Cross is coming: Here’s what you need to know

Cyclocross racing is making a return to the Valley. The Arizona Valley of the Sun CX Championship Race will be held Nov. 29 in Gilbert with health guidelines in place to help riders have a safe experience as they get back into the rhythm of bike racing.

Two events preceding the championship, set to be held on Nov. 8 and 15, were canceled to prevent inappropriate or unsafe behavior and to ensure that the final race runs smoothly and safely, said VOS CX race promoter Jeff Frost.

The championship race will institute strict guidelines, including no spectators, an online registration process, a limit of 50 people at the venue at one time, masks required until the start of the race, a limited field size of 15-20 racers at one time and a spaced-out start. Riders also are required to leave immediately after their race.

“People are pretty understanding that things are out of our control,” said Joey Iuliano, president of the Arizona Bicycle Racing Association. “The best we can do is provide guidelines and be flexible. We all have to adapt.”

Raring to race

After being nearly unable to race for the past seven months, Nov. 29 marks a big day for Arizona bike racers. For any athlete, the thrill of competing is an overwhelming rush of adrenaline, passion, fun, and camaraderie. Being absent from competitive sporting events has been a painful reality for athletes across the nation.

“This race is important to the racing community. People want to see that there’s a way we can safely host events in a good format,” Iuliano said.

Frost said is expecting roughly 100 racers to attend.

“Everyone is excited,” Frost said. “We’ve been cautious with our promotions for this race, sticking mainly to Facebook and word of mouth. It’s a small community.”

To slowly get back to normalcy, everyone must ease back into activities we once did, including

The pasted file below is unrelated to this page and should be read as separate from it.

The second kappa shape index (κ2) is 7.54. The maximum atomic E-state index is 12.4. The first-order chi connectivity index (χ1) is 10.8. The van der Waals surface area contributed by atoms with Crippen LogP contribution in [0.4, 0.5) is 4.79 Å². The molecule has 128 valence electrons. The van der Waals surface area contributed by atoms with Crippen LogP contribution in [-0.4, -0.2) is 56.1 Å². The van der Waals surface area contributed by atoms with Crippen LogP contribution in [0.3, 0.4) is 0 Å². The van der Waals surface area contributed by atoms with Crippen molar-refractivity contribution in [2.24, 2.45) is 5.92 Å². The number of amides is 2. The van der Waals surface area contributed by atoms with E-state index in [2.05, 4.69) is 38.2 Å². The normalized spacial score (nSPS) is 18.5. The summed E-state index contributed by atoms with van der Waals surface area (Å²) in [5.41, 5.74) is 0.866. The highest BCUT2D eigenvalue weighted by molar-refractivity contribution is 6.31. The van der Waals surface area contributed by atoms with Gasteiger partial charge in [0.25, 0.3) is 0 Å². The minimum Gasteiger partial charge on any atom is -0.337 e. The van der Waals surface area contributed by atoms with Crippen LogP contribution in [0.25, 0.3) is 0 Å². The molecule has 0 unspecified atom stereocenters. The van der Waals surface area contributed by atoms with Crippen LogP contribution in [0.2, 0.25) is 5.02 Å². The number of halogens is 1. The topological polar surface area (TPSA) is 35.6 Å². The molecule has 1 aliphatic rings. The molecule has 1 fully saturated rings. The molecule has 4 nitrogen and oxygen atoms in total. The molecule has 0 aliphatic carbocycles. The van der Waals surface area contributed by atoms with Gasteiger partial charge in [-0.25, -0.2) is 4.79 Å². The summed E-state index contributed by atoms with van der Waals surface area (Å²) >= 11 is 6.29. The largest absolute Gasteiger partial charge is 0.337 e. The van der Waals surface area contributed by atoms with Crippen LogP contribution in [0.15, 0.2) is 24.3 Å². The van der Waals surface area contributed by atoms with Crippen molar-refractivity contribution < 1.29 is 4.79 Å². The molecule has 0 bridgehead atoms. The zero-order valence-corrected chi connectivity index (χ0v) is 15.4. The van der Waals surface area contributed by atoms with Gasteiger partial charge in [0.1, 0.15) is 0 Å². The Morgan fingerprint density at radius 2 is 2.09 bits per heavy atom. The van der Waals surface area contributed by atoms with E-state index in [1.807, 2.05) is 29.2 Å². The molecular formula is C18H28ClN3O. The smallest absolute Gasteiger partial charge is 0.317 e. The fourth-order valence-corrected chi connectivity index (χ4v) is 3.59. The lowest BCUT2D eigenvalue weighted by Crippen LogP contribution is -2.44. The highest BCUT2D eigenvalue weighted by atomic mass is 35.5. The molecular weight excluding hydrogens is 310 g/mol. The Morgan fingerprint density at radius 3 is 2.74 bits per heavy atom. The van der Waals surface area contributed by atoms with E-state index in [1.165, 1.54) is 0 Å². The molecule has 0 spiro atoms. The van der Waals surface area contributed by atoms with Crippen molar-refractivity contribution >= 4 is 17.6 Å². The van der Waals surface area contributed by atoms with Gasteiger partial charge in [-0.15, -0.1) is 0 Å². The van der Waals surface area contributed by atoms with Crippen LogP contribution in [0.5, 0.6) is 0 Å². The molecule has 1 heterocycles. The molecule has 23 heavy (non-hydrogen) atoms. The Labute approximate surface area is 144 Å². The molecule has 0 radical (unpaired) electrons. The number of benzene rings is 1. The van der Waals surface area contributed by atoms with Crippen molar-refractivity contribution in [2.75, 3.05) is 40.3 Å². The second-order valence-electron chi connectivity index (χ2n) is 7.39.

sports, Iuliano said. He said he hopes that the Valley of the Sun CX Championship race will set an example for races in the future. Although the event will look different, he noted that the energy will be there.

A test to ‘be adaptable’

Iuliano said that ABRA’s spring calendar is planned out for races, but the association will be taking it one race at a time. To host safe events, ABRA will track cases in the areas where races are being held.

“We have to watch numbers. We have to watch trends. One safe weekend doesn’t mean the same for the next in a different city,” Iuliano said. “Getting back into the swing of things is going to be a long process in any capacity. People need to be patient and flexible throughout these frustrating times.”

Frost said he hopes to add one more race between Thanksgiving and Christmas, depending on how the championship goes in Gilbert.

Although the vibe of the event will be different without spectators, Frost emphasized that this is
still a racing opportunity.

“The race is the same. Course design is driven by safety and its approach to test the ability of all
riders. COVID doesn’t affect that,” Frost said.

Iuliano’s advice to any athlete going through a hard time right now is to “be adaptable,” he said.

“It’s easy to get frustrated, but it’s out of our control,” Iuliano said. “It is your own job to control what you can by keeping your circles close and maintaining a safe distance from others. Keep your head up; it will eventually subside.”

Sarah Haber is a journalism student at Arizona State University’s Walter Cronkite School of Journalism and Mass Communication.